Montana's Alpine Red-Rock Desert
WIld peaks, canyons, and caves in southeast Montana
Tucked in the southeast corner of Montana, along the Wyoming border, the Pryor Mountains feature 8,000-foot peaks, deep canyons, and year-round ice caves. Climbing up the range, you ascend from Montana’s largest desert – with red sandstone, cacti, and only five inches of precipitation per year – to alpine meadows of lush lupine, bright yellow Arrowleaf Balsamroot, and even glacier lilies. This fault-block island range is home to nearly 1,000 species of plants and animals, many of which are found nowhere else in Montana and some of which are found nowhere else in the world.
The Pryors are only an hour’s drive from Billings, Montana’s largest city, yet remain relatively unknown to the general public.
This special place has nonetheless been revered since time immemorial, indicated by the many pictographs etched into the sandstone. The Pryor Mountains, known as Baahpuuo Isawaxaawúua, are a critical piece of the Apsáalooke peoples’ (Crow Tribe of Indians) traditional and contemporary homelands. The Apsáalooke are spiritually tied to Baahpuuo Isawaxaawúua, where people continue to practice traditional cultural rituals such as vision quests and medicinal plant gatherings, fueled by the many sacrosanct stories rooted in the mountains.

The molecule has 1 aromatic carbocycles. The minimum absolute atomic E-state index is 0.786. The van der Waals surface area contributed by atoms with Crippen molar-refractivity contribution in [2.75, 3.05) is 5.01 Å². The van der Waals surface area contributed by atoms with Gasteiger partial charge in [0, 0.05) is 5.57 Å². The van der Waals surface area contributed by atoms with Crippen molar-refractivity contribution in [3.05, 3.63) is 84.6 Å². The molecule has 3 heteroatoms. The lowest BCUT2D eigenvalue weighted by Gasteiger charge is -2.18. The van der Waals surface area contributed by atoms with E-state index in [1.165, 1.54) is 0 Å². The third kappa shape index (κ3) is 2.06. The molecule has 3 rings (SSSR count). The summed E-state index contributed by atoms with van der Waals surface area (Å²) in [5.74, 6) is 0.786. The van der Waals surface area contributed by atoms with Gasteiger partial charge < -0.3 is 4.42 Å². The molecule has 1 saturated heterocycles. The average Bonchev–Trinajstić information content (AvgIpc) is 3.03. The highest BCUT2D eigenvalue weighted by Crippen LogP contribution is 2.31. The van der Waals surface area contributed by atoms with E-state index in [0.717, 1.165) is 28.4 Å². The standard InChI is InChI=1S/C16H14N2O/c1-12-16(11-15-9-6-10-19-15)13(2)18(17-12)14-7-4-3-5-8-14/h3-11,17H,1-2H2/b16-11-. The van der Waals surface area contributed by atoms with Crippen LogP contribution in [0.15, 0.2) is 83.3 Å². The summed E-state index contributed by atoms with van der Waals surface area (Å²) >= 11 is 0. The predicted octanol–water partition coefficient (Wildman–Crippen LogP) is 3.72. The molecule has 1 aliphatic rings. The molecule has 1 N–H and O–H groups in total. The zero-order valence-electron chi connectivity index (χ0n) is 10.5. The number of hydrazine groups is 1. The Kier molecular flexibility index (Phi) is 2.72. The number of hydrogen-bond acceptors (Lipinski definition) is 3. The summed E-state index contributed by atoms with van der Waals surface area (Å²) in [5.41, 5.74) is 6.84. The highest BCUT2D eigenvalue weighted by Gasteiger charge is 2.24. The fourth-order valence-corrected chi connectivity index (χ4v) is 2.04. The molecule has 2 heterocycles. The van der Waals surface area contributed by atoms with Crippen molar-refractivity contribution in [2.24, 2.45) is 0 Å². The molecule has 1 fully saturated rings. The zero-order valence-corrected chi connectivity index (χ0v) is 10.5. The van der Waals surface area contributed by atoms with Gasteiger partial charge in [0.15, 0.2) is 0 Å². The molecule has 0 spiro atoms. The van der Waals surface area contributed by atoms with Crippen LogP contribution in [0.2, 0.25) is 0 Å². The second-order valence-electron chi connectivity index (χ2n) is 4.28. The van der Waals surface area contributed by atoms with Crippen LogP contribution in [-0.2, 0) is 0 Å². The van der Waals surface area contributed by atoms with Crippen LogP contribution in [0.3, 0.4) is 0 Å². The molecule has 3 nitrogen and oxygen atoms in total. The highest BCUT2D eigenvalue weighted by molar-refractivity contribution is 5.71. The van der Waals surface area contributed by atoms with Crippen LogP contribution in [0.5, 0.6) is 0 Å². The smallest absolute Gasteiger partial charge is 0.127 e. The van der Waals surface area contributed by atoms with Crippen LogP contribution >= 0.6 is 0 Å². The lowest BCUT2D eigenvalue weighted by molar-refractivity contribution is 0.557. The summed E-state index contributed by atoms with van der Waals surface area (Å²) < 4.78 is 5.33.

Managed in sections by the Bureau of Land Management, the National Park Service, and the Forest Service, and far from the nearest management office of any agency, the Pryors have fallen victim to inadequate and uncoordinated management over the years. While huge sections are nearly impossible to reach except on foot or horseback, the surrounding perimeters have been badly damaged by unchecked motorized recreation over the years.
The Pryors are largely wild and untamed, but their fragility puts them at risk. Without proper protection and unified management, destructive OHV use and invasive weeds have become increasingly problematic,, resulting in habitat disruption for many species and the disturbance of culturally sacred sites. Despite these threats, tens of thousands of acres of canyons, drainages, meadows, and plateaus remain untouched by human forces. That’s why now is the time to protect this special place.
The Forest Service is in the process of revising the management plan for the Custer Gallatin National Forest management plan, a document that will dictate how its section of the Pryors are managed for the next several decades. This is our chance to show the Forest Service how important, unique, and special this mountain range is, and to pursue a management plan that protects the Pryors’ wild nature.
To learn more about the Pryors or about the Custer Gallatin National Forest plan revision, contact Aubrey Bertram at email@example.com.